This is a rare and affecting record; the kind of work a rock star can only produce if locked in a room with no cocaine.
I realise that this is a positive review of a truly breathtaking album, but it still seems a bit wide of the mark to me. Maybe I have different ears, but I just don't get how "three points on a compass" is about a love-triangle. It's surely about an absent/abusive relationship with a parent. I also don't get the idea that the album is fuelled by Martin Rossiter's 'misery'. Anger, humour, longing, resignation, regret... I think there's a bloody great slew of things going on here, but I don't really get misery as the overall driving force. And the reference to Hubert Selby Jr is surely just the standard album review device to signal: "I'm well read, me..."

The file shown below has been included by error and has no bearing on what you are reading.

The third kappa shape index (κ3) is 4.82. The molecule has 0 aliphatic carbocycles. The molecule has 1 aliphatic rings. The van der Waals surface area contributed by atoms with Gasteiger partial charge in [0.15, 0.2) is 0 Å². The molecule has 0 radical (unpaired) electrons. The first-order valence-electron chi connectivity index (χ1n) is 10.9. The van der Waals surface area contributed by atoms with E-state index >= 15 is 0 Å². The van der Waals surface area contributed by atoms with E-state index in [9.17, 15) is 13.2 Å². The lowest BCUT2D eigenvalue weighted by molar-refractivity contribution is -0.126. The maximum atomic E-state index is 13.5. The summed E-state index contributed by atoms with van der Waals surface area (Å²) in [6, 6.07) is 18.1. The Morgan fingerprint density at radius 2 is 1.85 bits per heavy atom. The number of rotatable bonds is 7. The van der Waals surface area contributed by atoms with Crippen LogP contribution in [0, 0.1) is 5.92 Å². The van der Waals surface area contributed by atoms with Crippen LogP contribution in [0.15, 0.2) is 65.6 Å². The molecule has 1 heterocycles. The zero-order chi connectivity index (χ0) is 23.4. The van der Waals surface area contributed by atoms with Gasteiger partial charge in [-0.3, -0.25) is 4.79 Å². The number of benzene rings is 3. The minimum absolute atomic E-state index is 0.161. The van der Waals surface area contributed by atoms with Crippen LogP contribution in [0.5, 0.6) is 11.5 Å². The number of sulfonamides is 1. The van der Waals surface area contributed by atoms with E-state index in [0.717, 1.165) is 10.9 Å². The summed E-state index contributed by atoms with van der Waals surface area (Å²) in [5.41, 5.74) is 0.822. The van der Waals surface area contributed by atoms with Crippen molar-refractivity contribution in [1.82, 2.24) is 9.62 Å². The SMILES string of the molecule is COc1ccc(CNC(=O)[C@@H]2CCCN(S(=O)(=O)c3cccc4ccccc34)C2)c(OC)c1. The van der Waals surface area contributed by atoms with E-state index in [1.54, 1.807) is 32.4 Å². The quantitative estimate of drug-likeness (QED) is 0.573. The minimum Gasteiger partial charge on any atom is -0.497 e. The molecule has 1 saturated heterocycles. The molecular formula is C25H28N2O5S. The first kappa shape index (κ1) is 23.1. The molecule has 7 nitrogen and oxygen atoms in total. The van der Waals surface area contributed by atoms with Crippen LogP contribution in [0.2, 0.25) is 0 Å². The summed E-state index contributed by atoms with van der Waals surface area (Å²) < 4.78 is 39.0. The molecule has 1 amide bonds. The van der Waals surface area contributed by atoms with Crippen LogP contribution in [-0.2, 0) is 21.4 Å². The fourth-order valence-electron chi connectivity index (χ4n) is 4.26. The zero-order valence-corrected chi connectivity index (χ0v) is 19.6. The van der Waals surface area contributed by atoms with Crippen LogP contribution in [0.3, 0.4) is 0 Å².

Finally, without wishing to 'diss' Keane, to even mention them here does Mr Rossiter a dis-service, in my view.
Sorry if this appears harsh, but this is just such a wonderfully rich, inventive and beautiful collection of songs that it feels like it deserves a bit more than this review. Just my opinion, innit?
indeed 3 points to a compass is a song about Martin's relationship with his father, see the Dis interview that talks about that song: http://drownedinsound.com/in_depth/4145747 moving.
I agree, luther_gravy. We're told to 'forget the fact there's a britpop era survivor behind what's on show'...and then we're reminded at every turn with clunky references to bands which bear no relation to this music.
Not to stick it to the reviewer, I'm pleased the record's got a positive review here, but it sells it short.
I feel the same way about this album as I did when I first heard those old Scott Walker solo albums or late Talk Talk. It's that good.